Stephen Port: Alleged serial killer accused of drugging and murdering four men he met on gay websites appears in court

Port is alleged to have given the men large amounts of the drug GHB

David Connett,Paul Peachey
Monday 19 October 2015 13:55
Stephen Port is accused of poisoning four men and dumping their bodies in a local churchyard
Stephen Port is accused of poisoning four men and dumping their bodies in a local churchyard

A suspected serial killer has appeared in court yesterday accused of drugging and murdering four men he met on gay websites, and dumping their bodies in and around a churchyard in east London.

Stephen Port, 40, is accused of poisoning the four men, who were all in their 20s, in attacks over a 14 month period. Stephen John Port is accused of having sex with the four men in their 20s while they were unconscious after he allegedly administered the date rape drug GHB, Barkingside magistrates court heard.

The four – who all went to his house separately on four occasions over 15 months the court was told – subsequently died. Three of the bodies were dumped within half a mile of his flat in Barking, east London, the court was told. The body of a fourth alleged victim was found on the same street Mr Port lived in.

The Metropolitan Police said that it had referred the case to the independent police watchdog because of “potential vulnerabilities” in its response to the four deaths.

Mr Port, of Cooke Street, Barking, appeared in court for a five minute hearing accused of four counts of murder and four counts of administering a poison with intent to endanger life or inflict grievous bodily harm.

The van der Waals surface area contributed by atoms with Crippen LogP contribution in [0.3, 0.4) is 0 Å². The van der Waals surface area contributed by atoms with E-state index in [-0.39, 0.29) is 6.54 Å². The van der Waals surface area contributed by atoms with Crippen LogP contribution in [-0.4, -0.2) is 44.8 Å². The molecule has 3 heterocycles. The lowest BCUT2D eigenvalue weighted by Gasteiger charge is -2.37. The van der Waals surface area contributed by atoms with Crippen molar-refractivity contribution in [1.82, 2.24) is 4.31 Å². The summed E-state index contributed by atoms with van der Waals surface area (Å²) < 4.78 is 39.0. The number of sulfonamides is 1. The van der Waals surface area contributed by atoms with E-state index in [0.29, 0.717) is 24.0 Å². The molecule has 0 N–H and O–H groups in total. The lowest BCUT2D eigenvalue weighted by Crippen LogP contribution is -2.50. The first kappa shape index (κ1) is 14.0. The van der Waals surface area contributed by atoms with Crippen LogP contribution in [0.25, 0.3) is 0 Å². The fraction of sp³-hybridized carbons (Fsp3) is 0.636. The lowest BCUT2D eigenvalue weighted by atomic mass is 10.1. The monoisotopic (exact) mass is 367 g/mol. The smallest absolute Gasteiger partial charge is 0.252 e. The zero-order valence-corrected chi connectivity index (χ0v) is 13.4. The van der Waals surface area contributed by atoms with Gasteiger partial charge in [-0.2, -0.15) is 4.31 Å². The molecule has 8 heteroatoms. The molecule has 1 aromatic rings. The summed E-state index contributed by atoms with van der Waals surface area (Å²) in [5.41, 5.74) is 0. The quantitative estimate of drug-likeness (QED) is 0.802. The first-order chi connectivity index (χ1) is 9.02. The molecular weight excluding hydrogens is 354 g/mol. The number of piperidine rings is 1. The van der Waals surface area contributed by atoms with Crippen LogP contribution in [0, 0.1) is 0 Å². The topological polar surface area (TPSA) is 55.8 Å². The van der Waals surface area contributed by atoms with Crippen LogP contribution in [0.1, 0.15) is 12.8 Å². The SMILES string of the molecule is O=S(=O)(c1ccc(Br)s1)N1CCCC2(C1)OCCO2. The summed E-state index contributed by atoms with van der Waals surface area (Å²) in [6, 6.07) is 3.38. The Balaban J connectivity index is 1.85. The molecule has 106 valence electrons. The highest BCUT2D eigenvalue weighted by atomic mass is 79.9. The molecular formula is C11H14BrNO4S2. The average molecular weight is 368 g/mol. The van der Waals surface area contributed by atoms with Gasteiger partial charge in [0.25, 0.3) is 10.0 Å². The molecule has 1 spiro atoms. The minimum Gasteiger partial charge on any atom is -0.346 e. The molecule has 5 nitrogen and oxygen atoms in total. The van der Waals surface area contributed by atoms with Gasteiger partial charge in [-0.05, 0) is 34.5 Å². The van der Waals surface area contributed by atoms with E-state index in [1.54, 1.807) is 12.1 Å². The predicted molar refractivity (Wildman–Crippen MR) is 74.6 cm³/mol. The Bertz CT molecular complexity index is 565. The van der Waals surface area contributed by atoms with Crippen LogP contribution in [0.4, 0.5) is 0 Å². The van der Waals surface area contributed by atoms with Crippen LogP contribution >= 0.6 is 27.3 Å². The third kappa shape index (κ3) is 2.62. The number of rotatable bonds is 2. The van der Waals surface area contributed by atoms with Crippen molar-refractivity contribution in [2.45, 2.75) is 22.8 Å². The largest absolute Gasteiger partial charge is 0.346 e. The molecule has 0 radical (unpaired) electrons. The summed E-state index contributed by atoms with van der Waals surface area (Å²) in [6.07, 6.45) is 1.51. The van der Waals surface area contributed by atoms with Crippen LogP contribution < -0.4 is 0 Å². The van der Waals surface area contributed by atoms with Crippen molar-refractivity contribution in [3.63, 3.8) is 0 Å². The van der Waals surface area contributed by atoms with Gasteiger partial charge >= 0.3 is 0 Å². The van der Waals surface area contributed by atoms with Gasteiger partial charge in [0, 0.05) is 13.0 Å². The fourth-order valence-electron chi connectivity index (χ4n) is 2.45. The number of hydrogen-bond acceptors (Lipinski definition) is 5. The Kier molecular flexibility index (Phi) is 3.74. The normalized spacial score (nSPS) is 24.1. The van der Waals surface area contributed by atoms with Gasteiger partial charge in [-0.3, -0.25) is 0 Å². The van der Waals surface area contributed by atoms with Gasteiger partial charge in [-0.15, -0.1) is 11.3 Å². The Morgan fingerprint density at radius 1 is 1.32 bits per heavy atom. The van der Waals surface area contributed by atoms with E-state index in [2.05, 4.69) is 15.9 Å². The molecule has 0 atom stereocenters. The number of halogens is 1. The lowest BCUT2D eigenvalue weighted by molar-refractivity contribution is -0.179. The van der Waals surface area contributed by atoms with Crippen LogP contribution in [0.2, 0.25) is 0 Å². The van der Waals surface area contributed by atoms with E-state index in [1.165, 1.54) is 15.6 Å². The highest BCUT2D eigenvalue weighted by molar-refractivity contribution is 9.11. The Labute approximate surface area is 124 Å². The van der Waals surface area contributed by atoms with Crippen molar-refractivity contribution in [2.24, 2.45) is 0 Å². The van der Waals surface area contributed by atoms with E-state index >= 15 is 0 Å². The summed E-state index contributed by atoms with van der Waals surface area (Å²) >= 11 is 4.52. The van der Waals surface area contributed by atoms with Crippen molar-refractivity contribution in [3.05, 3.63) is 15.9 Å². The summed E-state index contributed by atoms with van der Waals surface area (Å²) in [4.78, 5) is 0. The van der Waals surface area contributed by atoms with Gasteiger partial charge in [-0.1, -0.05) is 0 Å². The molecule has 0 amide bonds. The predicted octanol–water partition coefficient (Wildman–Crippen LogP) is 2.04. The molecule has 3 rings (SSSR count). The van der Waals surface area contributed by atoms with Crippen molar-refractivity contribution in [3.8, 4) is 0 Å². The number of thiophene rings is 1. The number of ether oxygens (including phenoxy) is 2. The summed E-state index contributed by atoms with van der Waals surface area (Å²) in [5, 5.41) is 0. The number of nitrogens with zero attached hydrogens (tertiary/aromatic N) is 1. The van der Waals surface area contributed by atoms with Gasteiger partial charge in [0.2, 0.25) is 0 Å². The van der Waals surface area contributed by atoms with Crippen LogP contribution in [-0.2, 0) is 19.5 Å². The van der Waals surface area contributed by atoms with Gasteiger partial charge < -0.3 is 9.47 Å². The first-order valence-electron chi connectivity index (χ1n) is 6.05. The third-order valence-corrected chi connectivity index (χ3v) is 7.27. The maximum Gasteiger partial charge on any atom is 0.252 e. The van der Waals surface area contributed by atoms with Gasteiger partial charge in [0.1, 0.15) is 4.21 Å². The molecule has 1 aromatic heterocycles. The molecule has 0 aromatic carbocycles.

The balding 40-year-old, who has been described as a special needs teacher, wore a grey prison-issue sweatshirt when he appeared at court accompanied by three uniformed officers. He spoke only to confirm his name, date of birth and address during the five minute hearing.

Mr Port, who claims to have been an Oxford graduate who served in the Royal Navy and has worked as a male escort, is said to have met the men online and then invited them back to his flat for sex.

His first alleged victim is said to be Anthony Patrick Walgate, 23, a fashion and design student at Middlesex University. Originally from Hull but living in Barnet, north London, Mr Walgate’s body was found in June 2014.

Sarah Sak, the dead man’s mother, said at the time she was convinced her son would not have drunk too much or taken drugs before he died. Toxicology tests later confirmed he had a small amount of alcohol in his system and no traces of illegal drugs.

A dog walker found the body of Slovakian-born Mr Gabriel Kovari, 22, in the grounds of St Margaret’s Church, Barking in August last year. Initially police said there were no suspicious circumstances.

GHB

GHB started out as a party drug to create a euphoric high but has increasingly become the choice of the gay community to heighten sexual experiences.

Along with a similar drug GBL – used to strip paint and remove superglue - the drugs collectively known as G are generally taken with a drink. They’re also known as liquid ecstasy or lollipops – because of the highs created are similar to ecstasy - and has proved popular on the dance scene.

It can increase sex drive, but when used excessively or combined with alcohol it acts as a sedative and can make the user unconscious. Its sedative effects means that it has been used as a date rape drug but has become increasingly popular at sex parties and gay saunas in recent years, according to Gaystarnews.